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Most pituitary tumors (adenomas) are not cancerous. Yet, because they affect what’s sometimes called the “master gland,” they can dramatically impact your health and well-being.
Located at the base of the brain, the pea-sized pituitary gland tells the other glands to release hormones and helps regulate growth and development.
Each year at the University of Maryland Medical Center, we diagnose and/or treat hundreds of these skull base tumors, which affect people of all ages, genders and races.
Our pituitary tumor team, which has experts from a range of specialties, treats pituitary and neuroendocrine tumor patients with comprehensive and innovative care, using the most advanced technology and a patient-centered approach.
Pituitary tumors are found in approximately 15 percent of individuals during autopsy studies — even when they’ve never triggered symptoms. Typically diagnosis only happens after a patient has noticed certain signs, which range from mild to severe.
Three common patterns that lead to diagnosis are:
- Hormone imbalance: The pituitary gland controls hormones affecting functions such as growth, metabolism and the production of eggs, sperm, breast milk and cortisol. The pressure of a tumor could disrupt any of these processes, causing a variety of symptoms.
- Headaches: During a medical workup for frequent headaches — which may be due to migraines or other causes besides a tumor — a tumor may be discovered.
- New vision loss: A tumor can prompt vision loss or double vision as it presses on optic nerves.
Regardless of the symptoms that lead to its discovery, pituitary tumors are usually visioned with imaging scans such as CT or more commonly MRI. In addition, lab tests are used to detect changes in hormone levels.
Effects of Pituitary Tumors
The effects can vary widely based on which hormones they effect and whether they cause increased or lowered levels of them.
Typically, they cause a gland to overproduce hormones. However, they can also result in lower levels of certain hormones. The overproduction of one hormone can cause decreased levels of another, or the tumor can disrupt a hormone's production.
Some types include:
- ACTH-producing tumors trigger the adrenal glands to produce cortisol, sometimes called the “stress hormone.”
- Prolactinomas overproduce the hormone prolactin causing decreased levels of estrogen in women and testosterone in men.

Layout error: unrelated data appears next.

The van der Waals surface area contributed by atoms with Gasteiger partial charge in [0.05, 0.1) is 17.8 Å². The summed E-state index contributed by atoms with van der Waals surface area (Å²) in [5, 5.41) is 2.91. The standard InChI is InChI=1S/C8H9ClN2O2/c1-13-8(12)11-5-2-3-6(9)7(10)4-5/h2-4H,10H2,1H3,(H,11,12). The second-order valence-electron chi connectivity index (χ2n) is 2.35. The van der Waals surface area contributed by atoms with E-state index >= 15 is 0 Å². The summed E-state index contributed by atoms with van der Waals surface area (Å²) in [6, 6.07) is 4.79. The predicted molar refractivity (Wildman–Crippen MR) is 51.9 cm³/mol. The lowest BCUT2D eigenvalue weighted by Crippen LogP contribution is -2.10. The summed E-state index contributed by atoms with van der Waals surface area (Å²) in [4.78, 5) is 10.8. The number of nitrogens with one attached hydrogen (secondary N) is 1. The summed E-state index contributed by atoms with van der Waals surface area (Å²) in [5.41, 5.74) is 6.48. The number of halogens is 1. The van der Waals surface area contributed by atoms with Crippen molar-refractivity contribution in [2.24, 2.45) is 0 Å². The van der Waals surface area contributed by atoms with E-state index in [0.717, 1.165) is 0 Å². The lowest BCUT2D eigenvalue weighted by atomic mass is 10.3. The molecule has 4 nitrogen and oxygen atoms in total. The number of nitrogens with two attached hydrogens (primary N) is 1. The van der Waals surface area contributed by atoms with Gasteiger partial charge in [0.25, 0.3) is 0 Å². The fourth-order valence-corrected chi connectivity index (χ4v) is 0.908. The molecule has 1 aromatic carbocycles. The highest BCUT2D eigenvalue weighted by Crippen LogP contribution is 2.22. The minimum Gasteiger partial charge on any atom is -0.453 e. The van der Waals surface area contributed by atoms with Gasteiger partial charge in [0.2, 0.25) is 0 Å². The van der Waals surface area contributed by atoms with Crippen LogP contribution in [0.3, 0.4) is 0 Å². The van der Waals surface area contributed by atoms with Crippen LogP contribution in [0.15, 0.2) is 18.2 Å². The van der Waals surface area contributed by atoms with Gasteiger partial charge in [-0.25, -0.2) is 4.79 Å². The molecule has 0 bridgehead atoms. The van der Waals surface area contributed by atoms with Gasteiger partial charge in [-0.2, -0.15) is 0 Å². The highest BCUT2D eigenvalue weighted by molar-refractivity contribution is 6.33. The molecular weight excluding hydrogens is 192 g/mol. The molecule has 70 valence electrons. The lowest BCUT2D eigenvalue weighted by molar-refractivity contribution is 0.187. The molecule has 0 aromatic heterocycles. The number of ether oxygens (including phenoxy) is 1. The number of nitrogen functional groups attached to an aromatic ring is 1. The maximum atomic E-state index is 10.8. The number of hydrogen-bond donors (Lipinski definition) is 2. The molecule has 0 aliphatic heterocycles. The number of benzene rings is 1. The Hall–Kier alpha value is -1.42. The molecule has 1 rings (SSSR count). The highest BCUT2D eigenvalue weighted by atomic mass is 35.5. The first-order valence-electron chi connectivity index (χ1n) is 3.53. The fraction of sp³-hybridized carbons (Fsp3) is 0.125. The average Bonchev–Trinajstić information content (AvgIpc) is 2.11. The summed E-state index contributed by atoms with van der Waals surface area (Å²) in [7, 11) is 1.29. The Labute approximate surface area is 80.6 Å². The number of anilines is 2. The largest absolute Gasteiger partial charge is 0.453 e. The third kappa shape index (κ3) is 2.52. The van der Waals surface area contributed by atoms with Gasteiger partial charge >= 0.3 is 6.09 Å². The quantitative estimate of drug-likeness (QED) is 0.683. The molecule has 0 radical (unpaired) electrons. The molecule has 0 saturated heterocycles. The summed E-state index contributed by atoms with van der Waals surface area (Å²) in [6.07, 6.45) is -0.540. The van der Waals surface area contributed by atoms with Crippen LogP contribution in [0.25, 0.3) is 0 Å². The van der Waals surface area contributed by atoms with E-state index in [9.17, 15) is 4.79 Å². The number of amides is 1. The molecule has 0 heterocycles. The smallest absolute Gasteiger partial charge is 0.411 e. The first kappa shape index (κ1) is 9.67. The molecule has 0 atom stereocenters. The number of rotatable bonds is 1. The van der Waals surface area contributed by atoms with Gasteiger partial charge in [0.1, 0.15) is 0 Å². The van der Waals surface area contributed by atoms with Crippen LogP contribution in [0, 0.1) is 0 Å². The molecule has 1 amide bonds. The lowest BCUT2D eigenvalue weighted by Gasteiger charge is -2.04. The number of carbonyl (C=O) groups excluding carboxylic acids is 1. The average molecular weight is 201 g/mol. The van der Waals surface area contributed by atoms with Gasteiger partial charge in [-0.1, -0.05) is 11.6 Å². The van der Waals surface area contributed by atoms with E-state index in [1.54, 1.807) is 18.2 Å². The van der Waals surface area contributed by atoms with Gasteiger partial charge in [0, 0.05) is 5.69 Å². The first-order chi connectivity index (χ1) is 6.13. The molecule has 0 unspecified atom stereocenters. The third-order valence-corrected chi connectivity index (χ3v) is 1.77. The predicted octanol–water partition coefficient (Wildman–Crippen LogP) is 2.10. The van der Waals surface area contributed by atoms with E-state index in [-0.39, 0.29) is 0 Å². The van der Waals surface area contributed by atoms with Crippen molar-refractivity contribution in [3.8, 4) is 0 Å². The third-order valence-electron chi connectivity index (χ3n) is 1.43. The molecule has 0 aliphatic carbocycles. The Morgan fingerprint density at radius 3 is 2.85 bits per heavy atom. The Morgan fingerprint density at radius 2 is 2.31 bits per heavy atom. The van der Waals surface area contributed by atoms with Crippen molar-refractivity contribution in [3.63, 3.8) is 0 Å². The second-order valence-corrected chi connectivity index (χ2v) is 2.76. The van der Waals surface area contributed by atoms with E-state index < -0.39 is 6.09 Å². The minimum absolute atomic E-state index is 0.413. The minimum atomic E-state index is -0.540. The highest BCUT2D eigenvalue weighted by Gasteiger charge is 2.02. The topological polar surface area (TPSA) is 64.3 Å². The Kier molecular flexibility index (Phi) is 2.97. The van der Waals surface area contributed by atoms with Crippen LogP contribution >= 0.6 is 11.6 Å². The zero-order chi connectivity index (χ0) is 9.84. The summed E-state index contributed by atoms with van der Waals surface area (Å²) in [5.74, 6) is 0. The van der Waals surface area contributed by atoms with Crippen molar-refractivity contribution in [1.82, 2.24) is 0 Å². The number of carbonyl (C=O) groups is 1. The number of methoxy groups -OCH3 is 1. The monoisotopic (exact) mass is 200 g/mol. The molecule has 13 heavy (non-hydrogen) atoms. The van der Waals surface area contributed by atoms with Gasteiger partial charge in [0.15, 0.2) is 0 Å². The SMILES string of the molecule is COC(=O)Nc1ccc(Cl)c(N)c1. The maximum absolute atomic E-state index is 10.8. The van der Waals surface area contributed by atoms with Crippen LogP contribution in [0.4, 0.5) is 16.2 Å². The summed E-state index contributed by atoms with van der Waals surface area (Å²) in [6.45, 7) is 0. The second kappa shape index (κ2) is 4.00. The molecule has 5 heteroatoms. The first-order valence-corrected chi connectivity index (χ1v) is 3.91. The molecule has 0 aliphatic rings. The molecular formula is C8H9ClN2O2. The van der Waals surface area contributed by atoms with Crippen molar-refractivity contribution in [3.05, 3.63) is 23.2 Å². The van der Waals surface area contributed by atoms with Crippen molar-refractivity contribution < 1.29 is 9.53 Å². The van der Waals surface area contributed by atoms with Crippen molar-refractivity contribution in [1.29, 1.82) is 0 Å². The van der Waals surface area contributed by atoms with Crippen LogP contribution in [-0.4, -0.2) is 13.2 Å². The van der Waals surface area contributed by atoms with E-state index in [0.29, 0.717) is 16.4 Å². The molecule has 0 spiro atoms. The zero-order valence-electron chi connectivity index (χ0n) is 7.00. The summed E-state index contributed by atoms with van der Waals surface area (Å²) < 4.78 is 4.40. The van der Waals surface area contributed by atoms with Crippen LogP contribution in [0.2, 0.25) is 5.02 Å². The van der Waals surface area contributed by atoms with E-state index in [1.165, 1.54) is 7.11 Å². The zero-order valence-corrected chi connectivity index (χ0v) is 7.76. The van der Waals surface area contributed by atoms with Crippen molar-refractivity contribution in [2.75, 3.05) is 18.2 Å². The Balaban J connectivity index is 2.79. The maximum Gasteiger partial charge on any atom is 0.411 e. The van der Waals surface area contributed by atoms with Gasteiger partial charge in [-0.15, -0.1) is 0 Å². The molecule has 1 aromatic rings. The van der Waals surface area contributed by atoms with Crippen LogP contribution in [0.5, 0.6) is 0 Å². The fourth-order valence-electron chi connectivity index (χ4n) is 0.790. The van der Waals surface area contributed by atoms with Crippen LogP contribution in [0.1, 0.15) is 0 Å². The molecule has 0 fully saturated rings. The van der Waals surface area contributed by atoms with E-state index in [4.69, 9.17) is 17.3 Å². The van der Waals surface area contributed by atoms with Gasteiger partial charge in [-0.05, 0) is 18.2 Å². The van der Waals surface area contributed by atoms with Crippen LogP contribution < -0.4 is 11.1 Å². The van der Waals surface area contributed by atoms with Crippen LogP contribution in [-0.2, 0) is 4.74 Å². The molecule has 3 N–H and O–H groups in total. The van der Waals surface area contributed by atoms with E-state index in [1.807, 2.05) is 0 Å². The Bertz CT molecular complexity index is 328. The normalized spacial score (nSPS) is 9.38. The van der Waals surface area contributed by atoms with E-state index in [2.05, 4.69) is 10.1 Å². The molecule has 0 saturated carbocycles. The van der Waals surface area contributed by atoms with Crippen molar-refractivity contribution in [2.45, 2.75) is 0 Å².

- TSH-producing tumors can cause an overactive thyroid. But pituitary tumors can also disrupt the production of TSH, which triggers an underactive thyroid, called secondary hypothyroidism.
- Growth hormone-secreting tumors cause acromegaly, a rare condition where the body or some parts of it to grow abnormally large.
- Gonadotropin-secreting tumors often present with headaches and visual changes and are usually larger than 10 mm. They can cause irregular menstrual periods in women or low testosterone levels in men.
- Nonfunctional pituitary tumors, which don’t secrete any hormones, account for 25-30 percent of these types of tumors. Because they don't cause hormonal imbalances, they often aren't detected until they grow large enough to put pressure on the surrounding tissues.
Not all pituitary tumors require treatment, particularly if they are not causing symptoms. When they do require treatment, surgery is often the choice. However, sometimes radiation or medication is the best option.
New MRI methods, utilized by our tumor specialists, can help predict which pituitary tumors are better candidates for certain surgical approaches or other treatments.
After surgery, patients may need to take hormone replacement medications.
A neurological problem such as vision loss usually indicates a surgical approach, but a tumor that is clearly growing or causing a hormone imbalance could as well. Typically, surgeons surgically remove the tumor through the nasal passage.
In some cases, when surgery is high-risk or with recurrent tumors, we use radiation.
When radiation therapy recommended, UMMC patients have access to proton therapy, a highly advanced and precise form of radiation at the Maryland Proton Treatment Center (MPTC). Called pencil beam scanning, this technology delivers powerful beams directly to tumors, protecting sensitive nearby tissues.
UMMC’s Gamma Knife Center offers patients with some pituitary tumors the option for a non-invasive, precise dose of radiation that carries fewer side effects than traditional radiation treatments.
Monitoring and Medication
Some tumors may just need monitoring or medications to halt their growth. In particular, prolactin-secreting tumors may respond well to medical management with dopamine-related drugs.
Also those that produce cortisol and growth hormones may respond to medications.